‘Post’ Editorial on Libby: The ‘Daily Show’ Version

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By: Greg Mitchell

By now, nearly four years into the Iraq war and related controversies, one is tempted to simply disregard The Washington Post editorial page, and some of its regular columnists, on those matters: They have been so wrong on nearly everything for so long. The paper’s news pages regularly contradict and embarrass some of the opinion writers with those stubborn things called “facts,” so you might wisely spend all of your time there.

But rather than have all that copy and hard work on the opinion page go to waste, I suggest that you try to imagine any Iraq-related editorial in the Post as a typical exchange between Jon Stewart and an out-to-lunch “correspondent” on The Daily Show.

Take the Post?s editorial last week calling the Libby case a ?pointless Washington scandal.? It lamented that the case was brought in the first place. Putting that editorial into a Daily Show routine it might go something like this. Nearly all of the statements by correspondent Jason Jones come directly from the Post editorial.
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STEWART: To discuss the Libby verdict we have with us tonight Senior Leak Proliferation Correspondent, Jason Jones (applause). Jason, so they finally nailed this guy, right?

JONES (standing in front of The White House, speaking gravely) :The conviction of I. Lewis Libby on charges of perjury, making false statements and obstruction of justice was grounded in strong evidence and what appeared to be careful deliberation by a jury. His lies were reprehensible.

STEWART: So a job well done, right?

JONES: Wrong, Jon. The fall of this skilled and long-respected public servant is particularly sobering because it arose from a Washington scandal remarkable for its lack of substance. It was propelled not by actual wrongdoing but by inflated and frequently false claims.

STEWART: False claims?

JONES: Yes, Jon. Joseph Wilson, the outed CIA agent’s husband, was embraced by many because he was early in publicly charging that the Bush administration had “twisted,” if not invented, facts in making the case for war against Iraq.

STEWART: But wait a minute, Jason. Wasn?t Wilson right about that ? when, for example, many leading newspaper editorial pages, most prominently The Washington Post?s, were so wrong on that?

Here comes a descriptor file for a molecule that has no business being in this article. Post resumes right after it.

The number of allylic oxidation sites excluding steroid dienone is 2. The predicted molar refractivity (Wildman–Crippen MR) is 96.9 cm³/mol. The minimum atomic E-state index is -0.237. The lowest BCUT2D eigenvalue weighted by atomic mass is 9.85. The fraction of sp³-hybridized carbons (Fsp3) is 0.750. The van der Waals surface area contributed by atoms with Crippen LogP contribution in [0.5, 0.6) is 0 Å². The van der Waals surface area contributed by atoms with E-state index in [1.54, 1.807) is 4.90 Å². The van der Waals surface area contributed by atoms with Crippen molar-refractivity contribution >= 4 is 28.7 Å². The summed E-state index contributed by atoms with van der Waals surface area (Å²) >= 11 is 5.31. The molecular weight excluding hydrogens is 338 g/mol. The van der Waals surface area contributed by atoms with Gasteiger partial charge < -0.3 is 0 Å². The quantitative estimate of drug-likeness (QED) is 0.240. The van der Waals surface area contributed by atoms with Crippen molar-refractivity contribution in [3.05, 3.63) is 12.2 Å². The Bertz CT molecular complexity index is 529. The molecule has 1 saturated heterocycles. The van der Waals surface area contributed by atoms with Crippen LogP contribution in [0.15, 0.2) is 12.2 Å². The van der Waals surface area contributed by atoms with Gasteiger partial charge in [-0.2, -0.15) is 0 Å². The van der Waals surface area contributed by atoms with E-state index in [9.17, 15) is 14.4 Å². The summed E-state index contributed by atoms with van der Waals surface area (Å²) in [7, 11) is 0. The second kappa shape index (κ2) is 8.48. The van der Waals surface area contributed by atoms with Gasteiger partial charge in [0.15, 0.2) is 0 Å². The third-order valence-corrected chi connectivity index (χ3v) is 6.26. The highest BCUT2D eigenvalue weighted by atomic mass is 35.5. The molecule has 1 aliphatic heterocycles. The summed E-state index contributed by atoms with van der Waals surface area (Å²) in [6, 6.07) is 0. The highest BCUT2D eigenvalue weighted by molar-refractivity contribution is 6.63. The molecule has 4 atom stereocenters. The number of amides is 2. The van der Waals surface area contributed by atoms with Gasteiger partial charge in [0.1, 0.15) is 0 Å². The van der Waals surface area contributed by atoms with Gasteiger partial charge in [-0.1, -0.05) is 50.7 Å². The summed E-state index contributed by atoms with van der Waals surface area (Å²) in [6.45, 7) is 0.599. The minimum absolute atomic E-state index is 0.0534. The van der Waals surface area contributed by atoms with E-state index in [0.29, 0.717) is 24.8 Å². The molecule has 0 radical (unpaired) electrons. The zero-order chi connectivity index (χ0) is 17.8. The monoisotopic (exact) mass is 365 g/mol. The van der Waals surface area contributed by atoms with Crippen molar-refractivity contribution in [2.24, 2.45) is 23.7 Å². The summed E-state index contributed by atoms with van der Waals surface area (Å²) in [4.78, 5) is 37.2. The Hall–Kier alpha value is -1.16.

JONES: Right you are, Jon, but listen to this. Wilson also advanced yet another sensational charge: that his wife was a covert CIA operative and that senior White House officials had orchestrated the leak of her name to destroy her career and thus punish Mr. Wilson!

STEWART: But doesn?t the evidence from the trial indicate that they indeed wanted to punish Wilson ? and acted so recklessly that Plame?s career did come to an end?

JONES (looking peeved) : But Jon, the partisan furor over this allegation led to the appointment of special prosecutor Patrick J. Fitzgerald. The trial has provided convincing evidence that there was no conspiracy to punish Mr. Wilson by leaking Ms. Plame’s identity — and no evidence that she was, in fact, covert.

STEWART: What? Jason, the trial showed that Libby and his boss, Vice President Cheney, conspired for many days in getting back at Wilson, and they even brought Ari Fleischer into it ? and Fitzgerald, the CIA, and others have said there is no question that Plame was still in a classified position when she was outed.

JONES: True, Jon, but instead, like many Washington special prosecutors before him, Fitzgerald pressed on, pursuing every tangent in the case. Mr. Fitzgerald has shown again why handing a Washington political case to a federal special prosecutor is a prescription for excess. And Wilson? Ha, the former ambassador will be remembered as a blowhard.

STEWART : Jason, you are really making no sense now. What kind of a lesson will it be for future officials if you put most of the blame on the prosecutor and the victim?s spouse? But at least the trial revealed a great deal about the cooked-up reasons we went to war and how desperate the administration was to cover that up.

JONES: Not really, Jon. Mr. Fitzgerald was, at least, right about one thing: The Wilson-Plame case, and Mr. Libby’s conviction, tell us nothing about the war in Iraq.

STEWART: So?forget about a pardon, and go straight to the Medal of Freedom for Scooter Libby?

JONES: That?s right Jon.

STEWART: Jason Jones, ladies and gentleman (applause). We?ll be back after the commercial.

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